Lenders are mainly concerned with the following:

  • Payment histories on debts and property charges: It’s usually OK to have a few late payments here and there as long as there aren’t too many of them. Lenders are most concerned with your payment histories for property taxes, homeowner’s insurance, and HOA dues (if applicable). It’s extremely important that you’ve paid your property charges on time.
  • Residual income: Your lender wants to make sure you have enough residual income left over at the end of the month after paying your property charges, debt payments, and estimated utilities.

You may still qualify if you don’t meet the payment history or residual income requirements. Lenders have flexibility to still approve your loan by documenting certain compensating factors or extenuating circumstances that offset the derogatory credit and/or income shortfall, respectively.

If you don’t have any valid compensating factors or extenuating circumstances, you may still qualify with a life expectancy set-aside (LESA).

Counseling

Counseling is required when you apply for a jumbo reverse mortgage. The purpose of counseling is to ensure that you understand basic concepts and information about reverse mortgages.

The counseling session is usually conducted by an independent third-party licensed counselor and usually costs around $200. Once the counseling is complete, you’ll be issued a certificate that you’ll need to provide to your lender.

You can easily find counselors in your area or across the nation using our reverse mortgage counselors directory. Your lender may also be able to provide a list of counselors.

Not all reverse mortgage counselors do jumbo reverse mortgage counseling. As you call counselors to book an appointment, make sure you let them know that you’re applying for a jumbo reverse mortgage.

How To Find Lenders

If you’d like to explore your jumbo reverse mortgage options, we recommend reaching out to a reputable lender. Finding lenders to work with is pretty easy. I suggest asking for referrals from friends, colleagues, neighbors, and relatives. A trusted real estate agent, financial adviser, or CPA may also be a good referral source. A lot of people have reverse mortgages, so it’s likely you know somebody who can give you a lender recommendation.

If you don’t know anybody who give a referral, try Googling top lenders or searching our reverse mortgage lender directory. Note that you don’t necessarily need to work with a lender located in your area. There are many good national lenders licensed in your state.

A reputable lender will thoroughly cover reverse mortgage basics and take the time to learn about your financial goals. If the lender you’re working with seems impatient or pushy, we recommend finding another one.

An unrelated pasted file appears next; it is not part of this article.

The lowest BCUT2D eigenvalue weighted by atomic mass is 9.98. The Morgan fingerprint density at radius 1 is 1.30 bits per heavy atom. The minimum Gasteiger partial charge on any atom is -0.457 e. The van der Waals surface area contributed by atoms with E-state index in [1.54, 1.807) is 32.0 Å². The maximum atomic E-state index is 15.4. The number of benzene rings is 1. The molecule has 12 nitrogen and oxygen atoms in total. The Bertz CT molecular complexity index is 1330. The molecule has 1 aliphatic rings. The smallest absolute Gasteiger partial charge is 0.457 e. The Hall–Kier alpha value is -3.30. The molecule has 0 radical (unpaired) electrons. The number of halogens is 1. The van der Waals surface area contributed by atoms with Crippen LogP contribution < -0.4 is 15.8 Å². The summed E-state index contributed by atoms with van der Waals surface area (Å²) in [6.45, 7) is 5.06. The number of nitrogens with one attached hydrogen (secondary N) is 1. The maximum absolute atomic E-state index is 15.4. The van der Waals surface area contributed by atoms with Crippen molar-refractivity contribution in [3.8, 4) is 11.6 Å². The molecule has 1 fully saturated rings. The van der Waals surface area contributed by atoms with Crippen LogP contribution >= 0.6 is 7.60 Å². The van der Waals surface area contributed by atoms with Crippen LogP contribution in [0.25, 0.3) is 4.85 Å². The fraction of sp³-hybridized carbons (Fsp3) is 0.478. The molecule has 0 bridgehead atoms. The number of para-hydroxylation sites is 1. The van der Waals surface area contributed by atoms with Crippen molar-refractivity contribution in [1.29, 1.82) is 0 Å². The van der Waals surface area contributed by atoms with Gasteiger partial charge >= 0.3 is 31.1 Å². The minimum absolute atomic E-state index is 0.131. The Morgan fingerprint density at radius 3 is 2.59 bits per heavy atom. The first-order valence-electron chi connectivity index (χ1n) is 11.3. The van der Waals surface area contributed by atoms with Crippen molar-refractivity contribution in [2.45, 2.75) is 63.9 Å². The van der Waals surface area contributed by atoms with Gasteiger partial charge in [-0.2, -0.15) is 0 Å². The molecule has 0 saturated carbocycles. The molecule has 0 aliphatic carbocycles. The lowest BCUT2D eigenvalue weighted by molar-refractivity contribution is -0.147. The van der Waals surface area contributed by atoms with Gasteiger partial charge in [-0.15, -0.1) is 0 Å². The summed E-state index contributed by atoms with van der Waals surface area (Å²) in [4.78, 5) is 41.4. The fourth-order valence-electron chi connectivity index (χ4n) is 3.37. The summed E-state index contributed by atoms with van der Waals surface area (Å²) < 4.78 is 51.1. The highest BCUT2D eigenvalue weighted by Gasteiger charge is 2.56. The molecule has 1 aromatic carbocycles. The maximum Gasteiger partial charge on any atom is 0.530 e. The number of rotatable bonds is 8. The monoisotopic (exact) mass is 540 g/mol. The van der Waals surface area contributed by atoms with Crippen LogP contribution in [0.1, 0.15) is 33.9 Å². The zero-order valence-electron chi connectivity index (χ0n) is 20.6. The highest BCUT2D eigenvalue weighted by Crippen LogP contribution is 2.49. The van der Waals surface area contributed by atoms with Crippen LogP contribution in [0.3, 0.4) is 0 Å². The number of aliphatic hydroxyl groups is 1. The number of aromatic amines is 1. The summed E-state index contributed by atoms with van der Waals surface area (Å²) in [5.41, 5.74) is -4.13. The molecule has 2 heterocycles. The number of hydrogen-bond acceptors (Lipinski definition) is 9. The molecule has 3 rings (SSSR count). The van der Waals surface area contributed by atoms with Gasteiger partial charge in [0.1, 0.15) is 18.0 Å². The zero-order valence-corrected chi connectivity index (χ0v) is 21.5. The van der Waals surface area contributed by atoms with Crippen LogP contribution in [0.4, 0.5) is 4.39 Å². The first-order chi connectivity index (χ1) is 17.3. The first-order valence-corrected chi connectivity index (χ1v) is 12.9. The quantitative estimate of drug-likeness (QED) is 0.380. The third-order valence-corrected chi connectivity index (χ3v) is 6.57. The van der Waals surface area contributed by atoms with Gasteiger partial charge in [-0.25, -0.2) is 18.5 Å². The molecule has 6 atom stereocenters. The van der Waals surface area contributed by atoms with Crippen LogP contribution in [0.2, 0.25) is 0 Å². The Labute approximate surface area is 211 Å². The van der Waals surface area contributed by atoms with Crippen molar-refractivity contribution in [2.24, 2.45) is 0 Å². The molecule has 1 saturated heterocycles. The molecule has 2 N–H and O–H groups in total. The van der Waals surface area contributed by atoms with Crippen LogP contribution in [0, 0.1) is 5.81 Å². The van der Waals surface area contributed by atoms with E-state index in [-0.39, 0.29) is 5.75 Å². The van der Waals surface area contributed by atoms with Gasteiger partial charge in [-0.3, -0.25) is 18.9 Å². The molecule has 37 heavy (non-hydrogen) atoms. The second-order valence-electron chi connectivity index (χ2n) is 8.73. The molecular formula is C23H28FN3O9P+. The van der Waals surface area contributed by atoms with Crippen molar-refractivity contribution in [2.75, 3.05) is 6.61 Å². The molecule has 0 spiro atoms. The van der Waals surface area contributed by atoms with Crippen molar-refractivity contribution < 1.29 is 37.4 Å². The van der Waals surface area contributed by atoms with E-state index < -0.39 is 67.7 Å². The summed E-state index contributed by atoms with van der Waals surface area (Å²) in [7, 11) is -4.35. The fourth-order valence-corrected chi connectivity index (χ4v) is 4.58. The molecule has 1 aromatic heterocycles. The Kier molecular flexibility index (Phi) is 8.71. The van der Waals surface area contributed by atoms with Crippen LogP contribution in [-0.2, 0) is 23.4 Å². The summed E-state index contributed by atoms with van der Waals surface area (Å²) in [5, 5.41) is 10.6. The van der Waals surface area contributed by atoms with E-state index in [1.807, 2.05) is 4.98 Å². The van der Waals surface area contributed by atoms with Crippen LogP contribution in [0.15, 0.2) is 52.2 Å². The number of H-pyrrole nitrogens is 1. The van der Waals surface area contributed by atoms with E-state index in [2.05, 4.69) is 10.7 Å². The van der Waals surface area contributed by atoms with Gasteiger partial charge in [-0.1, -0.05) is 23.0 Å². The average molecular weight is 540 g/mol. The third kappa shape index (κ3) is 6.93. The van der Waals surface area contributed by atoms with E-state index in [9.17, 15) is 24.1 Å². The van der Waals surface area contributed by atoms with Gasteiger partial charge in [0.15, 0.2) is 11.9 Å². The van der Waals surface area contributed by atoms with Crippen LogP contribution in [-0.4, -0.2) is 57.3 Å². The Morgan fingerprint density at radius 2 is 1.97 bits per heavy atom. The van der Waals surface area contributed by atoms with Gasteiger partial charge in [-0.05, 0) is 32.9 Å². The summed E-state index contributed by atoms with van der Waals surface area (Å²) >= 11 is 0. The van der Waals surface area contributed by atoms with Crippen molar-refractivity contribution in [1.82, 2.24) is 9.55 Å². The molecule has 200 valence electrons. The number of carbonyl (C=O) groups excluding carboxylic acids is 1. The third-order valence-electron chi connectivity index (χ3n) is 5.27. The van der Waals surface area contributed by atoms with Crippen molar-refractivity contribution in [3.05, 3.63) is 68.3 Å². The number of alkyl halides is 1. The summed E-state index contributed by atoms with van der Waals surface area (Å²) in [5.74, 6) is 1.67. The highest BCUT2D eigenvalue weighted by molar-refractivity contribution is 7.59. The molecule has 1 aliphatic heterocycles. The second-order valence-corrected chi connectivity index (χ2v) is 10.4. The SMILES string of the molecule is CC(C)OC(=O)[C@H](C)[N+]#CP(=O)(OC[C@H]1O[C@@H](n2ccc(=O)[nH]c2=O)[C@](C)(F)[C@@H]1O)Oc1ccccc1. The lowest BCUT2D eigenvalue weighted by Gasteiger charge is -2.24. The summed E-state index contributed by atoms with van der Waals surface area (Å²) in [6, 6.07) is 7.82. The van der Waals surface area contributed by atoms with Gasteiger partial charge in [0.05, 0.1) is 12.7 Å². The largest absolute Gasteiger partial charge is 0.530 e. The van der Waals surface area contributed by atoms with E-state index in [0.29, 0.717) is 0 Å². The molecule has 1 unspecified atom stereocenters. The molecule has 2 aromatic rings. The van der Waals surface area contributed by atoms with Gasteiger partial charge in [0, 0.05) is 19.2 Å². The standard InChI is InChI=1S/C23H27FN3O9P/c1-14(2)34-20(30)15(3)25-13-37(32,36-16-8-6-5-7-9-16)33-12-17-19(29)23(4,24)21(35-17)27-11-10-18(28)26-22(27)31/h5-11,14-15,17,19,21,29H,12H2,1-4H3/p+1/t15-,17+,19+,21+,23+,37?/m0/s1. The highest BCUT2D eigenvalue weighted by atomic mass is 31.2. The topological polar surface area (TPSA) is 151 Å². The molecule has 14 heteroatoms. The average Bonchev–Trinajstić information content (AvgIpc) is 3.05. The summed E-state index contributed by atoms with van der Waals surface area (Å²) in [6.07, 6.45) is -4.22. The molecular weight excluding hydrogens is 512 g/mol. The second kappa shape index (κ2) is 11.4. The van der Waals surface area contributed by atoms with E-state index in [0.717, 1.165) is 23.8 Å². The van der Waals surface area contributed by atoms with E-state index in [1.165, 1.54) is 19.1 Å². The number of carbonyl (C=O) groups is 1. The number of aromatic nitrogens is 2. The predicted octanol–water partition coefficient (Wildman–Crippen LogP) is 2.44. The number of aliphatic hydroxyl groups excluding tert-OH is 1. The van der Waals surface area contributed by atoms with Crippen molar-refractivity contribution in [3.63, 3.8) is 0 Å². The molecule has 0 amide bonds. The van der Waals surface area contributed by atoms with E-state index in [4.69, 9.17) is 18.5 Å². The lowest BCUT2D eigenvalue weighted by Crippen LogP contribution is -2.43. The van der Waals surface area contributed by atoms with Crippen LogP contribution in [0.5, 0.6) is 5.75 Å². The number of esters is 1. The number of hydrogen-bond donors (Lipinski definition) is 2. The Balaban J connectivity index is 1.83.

Not all lenders offer a jumbo reverse mortgage, but most of the top lenders likely do. You can find top lenders on the HECM endorsement reports.

Frequently Asked Questions

Are there jumbo reverse mortgages?

Yes, jumbo reverses are available, but not in all states. You’ll want to consult with a reverse mortgage lender to find out how much you can get and if a jumbo is available in your state.

What is the maximum amount of a reverse mortgage loan?

How much you can get depends on your age, home value, current interest rates, and the type of reverse mortgage you go with. There’s no set amount that applies to every homeowner. Check out our reverse mortgage calculator to see how much you may be able to get.

Where can I find a jumbo reverse mortgage calculator?

Jumbo reverse mortgages are a small portion of the reverse mortgage marketplace and they’re funded by private investors. We’re not aware of any jumbo reverse mortgage calculators available online. We recommend consulting with a reputable reverse mortgage lender to get an estimate of how much you can get.

What is a jumbo reverse mortgage?

A jumbo reverse mortgage is designed to give homeowners in high value real estate markets access to more home equity than is available through the more common FHA-insured HECM reverse mortgage. Jumbo reverse mortgages typically offer as much as $4 million, depending on home value, age, and current interest rates. No mortgage payments are required as long as at least one borrower lives in the home, maintains it, and pays the property taxes, homeowner’s insurance, and HOA dues (if applicable). You remain the owner of your home and you’re free to leave it to your heirs, who will inherit the remaining equity in your home.

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About Mike Roberts

Mike Roberts is the founder of MyHECM.com, a published author, and a highly experienced mortgage industry veteran with over a decade of mortgage banking experience. When he's not working, he enjoys spending time with his family, skiing, camping, traveling, or reading a good book. Roberts is the author of The Reverse Mortgage Revealed: An Industry Insider’s Guide to the Reverse Mortgage, which is available on Amazon.